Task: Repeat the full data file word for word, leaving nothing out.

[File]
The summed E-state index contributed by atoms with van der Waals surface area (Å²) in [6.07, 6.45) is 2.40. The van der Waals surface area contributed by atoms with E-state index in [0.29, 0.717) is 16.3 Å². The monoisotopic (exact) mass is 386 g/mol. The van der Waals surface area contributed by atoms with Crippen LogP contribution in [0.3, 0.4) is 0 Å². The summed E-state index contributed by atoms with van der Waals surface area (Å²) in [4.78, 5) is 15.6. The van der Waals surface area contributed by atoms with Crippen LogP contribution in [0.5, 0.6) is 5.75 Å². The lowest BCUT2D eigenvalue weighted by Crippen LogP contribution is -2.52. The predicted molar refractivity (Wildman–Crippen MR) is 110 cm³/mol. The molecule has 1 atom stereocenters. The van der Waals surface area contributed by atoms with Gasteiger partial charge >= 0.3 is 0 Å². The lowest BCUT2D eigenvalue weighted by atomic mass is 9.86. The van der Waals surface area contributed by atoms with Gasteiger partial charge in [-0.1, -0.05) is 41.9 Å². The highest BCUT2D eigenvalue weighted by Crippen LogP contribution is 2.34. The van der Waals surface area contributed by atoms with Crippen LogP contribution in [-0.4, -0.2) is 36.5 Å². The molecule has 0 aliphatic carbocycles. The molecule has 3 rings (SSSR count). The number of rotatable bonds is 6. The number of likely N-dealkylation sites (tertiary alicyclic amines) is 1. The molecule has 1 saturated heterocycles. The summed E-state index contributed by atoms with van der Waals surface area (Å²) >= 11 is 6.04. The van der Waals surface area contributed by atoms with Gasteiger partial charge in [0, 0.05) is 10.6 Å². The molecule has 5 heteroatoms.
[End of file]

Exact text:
The summed E-state index contributed by atoms with van der Waals surface area (Å²) in [6.07, 6.45) is 2.40. The van der Waals surface area contributed by atoms with E-state index in [0.29, 0.717) is 16.3 Å². The monoisotopic (exact) mass is 386 g/mol. The van der Waals surface area contributed by atoms with Crippen LogP contribution in [0.3, 0.4) is 0 Å². The summed E-state index contributed by atoms with van der Waals surface area (Å²) in [4.78, 5) is 15.6. The van der Waals surface area contributed by atoms with Crippen LogP contribution in [0.5, 0.6) is 5.75 Å². The lowest BCUT2D eigenvalue weighted by Crippen LogP contribution is -2.52. The predicted molar refractivity (Wildman–Crippen MR) is 110 cm³/mol. The molecule has 1 atom stereocenters. The van der Waals surface area contributed by atoms with Gasteiger partial charge >= 0.3 is 0 Å². The lowest BCUT2D eigenvalue weighted by atomic mass is 9.86. The van der Waals surface area contributed by atoms with Gasteiger partial charge in [-0.1, -0.05) is 41.9 Å². The highest BCUT2D eigenvalue weighted by Crippen LogP contribution is 2.34. The van der Waals surface area contributed by atoms with Crippen LogP contribution in [-0.4, -0.2) is 36.5 Å². The molecule has 0 aliphatic carbocycles. The molecule has 3 rings (SSSR count). The number of rotatable bonds is 6. The number of likely N-dealkylation sites (tertiary alicyclic amines) is 1. The molecule has 1 saturated heterocycles. The summed E-state index contributed by atoms with van der Waals surface area (Å²) >= 11 is 6.04. The van der Waals surface area contributed by atoms with Gasteiger partial charge in [0, 0.05) is 10.6 Å². The molecule has 5 heteroatoms.